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Streetcore cover.jpg
Studio album by
Released21 October 2003
Studio2KHZ Studios, Crouch Hill, London; Rockfield Studios, Wales; Unit 21; The Quadrant
GenreAlternative rock, reggae rock
ProducerScott Shields, Martin Slattery, Rick Rubin, Danny Saber
Joe Strummer & the Mescaleros chronology
Global a Go-Go
Joe Strummer & The Mescaleros: The Hellcat Years
Singles from Streetcore
  1. "Coma Girl"
  2. "Redemption Song"

Streetcore is the third and final studio album by Joe Strummer & the Mescaleros. The album was completed after the death of frontman Joe Strummer, primarily by Martin Slattery and Scott Shields, and released on 21 October 2003. The album marks the band's transition from their previous genre-bending work to a more straightforward rock album, reminiscent of Strummer's early work with The Clash. The album received a positive critical reception and is generally seen as a return to form and a high point for Strummer to have gone out on.

A remastered version of the album along with Strummer's other two Hellcat released albums was released as a special 57 song digital download titled Joe Strummer & The Mescaleros: The Hellcat Years on 21 August 2012 to celebrate what would have been Strummer's 60th birthday. Hellcat also released each remastered album individually on CD and vinyl on 25 September 2012.[1]

Song information[edit]

Due to Strummer's death, many of the vocal performances are first takes. "Midnight Jam" is completely without lyrics – instead, samplings of Joe's BBC Radio show Joe Strummer's London Calling are intermixed with the music. Other tracks, such as a cover of Bob Marley's "Redemption Song" and "Long Shadow", were recorded with famed producer Rick Rubin, and it is unclear whether or not these tracks were originally intended to be on this studio album. Another notable track is "Long Shadow", which was originally written by Strummer for Johnny Cash.[2] Rubin would however get Strummer and Cash, who died a year after Strummer, together in the studio as the two recorded a version of "Redemption Song" that was featured on Cash's posthumously released Unearthed box set.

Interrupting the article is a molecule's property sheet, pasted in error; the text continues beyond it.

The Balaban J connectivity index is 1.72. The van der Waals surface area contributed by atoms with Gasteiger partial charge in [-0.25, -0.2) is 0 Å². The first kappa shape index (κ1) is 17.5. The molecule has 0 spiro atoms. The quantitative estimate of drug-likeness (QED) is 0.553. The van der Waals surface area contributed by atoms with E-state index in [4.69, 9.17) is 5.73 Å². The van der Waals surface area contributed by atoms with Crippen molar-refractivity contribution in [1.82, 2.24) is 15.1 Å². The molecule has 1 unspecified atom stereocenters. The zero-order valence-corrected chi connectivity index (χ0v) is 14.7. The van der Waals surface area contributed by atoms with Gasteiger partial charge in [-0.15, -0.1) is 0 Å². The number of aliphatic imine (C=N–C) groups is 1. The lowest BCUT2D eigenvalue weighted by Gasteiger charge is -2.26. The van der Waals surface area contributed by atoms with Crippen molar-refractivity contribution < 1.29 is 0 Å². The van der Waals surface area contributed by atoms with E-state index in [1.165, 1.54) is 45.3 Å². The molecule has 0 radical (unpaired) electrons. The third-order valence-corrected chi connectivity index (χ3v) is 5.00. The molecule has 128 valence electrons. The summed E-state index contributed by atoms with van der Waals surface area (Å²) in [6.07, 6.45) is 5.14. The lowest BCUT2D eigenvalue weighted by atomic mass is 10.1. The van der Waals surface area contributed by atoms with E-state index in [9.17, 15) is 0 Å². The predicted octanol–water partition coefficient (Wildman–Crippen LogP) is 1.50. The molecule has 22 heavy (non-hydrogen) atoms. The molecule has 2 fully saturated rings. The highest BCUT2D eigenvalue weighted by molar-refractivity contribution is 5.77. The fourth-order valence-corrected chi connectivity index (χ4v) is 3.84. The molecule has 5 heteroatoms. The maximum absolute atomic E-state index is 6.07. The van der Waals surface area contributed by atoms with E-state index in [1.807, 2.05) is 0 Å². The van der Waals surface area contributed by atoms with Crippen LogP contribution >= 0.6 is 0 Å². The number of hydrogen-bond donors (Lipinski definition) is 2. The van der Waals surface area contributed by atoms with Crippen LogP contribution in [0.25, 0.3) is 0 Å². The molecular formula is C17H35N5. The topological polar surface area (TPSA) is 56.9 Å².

Music videos were released for the album's two singles, "Coma Girl" and "Redemption Song". The video for "Redemption Song", which was directed by Josh Cheuse who designed the cover art for Strummer's 1989 album, Earthquake Weather and who also appears in the video, is a tribute to Strummer's life and legacy. Filmed in November 2003 in Manhattan in the East Village, the video opens with a clip of Strummer talking from The Clash documentary Westway to the World with the focus of the video being a mural of Strummer that was painted by graffiti artists Zephyr and Dr. Revolt outside of the bar Niagra which is owned by musician, Jesse Malin.[3] The video also features many New Yorkers along with some of Strummer's closest famous friends including Malin, Matt Dillon, Steve Buscemi, Jim Jarmusch, Tim Armstrong, Lars Fredriksen, Matt Freeman, Cara Seymour, Sara Driver and Cinqué Lee as they watch the mural being painted. Stock footage and photos of Strummer from his tenure with The Clash and Mescaleros is also featured.[4][5]



Professional ratings
Aggregate scores
Review scores
AllMusic4.5/5 stars[7]
Alternative Press5/5[8]
Entertainment WeeklyB+[9]
The Guardian5/5 stars[10]
Mojo4/5 stars[11]
Q4/5 stars[13]
Rolling Stone3/5 stars[14]
Uncut5/5 stars[16]

The album received a positive critical reception and is generally seen as a return to form for Joe Strummer that sees him going out on a high point. AllMusic wrote "Like Muddy Waters, whose final albums were among the best in his catalog, Streetcore... sends Strummer into rock & roll heaven a roaring, laughing, snarling lion", calling the album "truly the finest, most cohesive work he did after London Calling."[7] Mojo wrote "Streetcore is an amalgam of all that made Joe Strummer, the musician and the man, so great."[11]


Strummer's cover of "Redemption Song" was featured as outro music for the Red Hot Chili Peppers during their historic show at Slane Castle and can be heard on their 2003 live DVD, Live at Slane Castle.

The song "Coma Girl" was performed as the opening track at Bruce Springsteen and the E Street Band's performance at the Glastonbury Festival on 27 June 2009.[17] "Coma Girl" was also covered by The Loved Ones on their EP Distractions.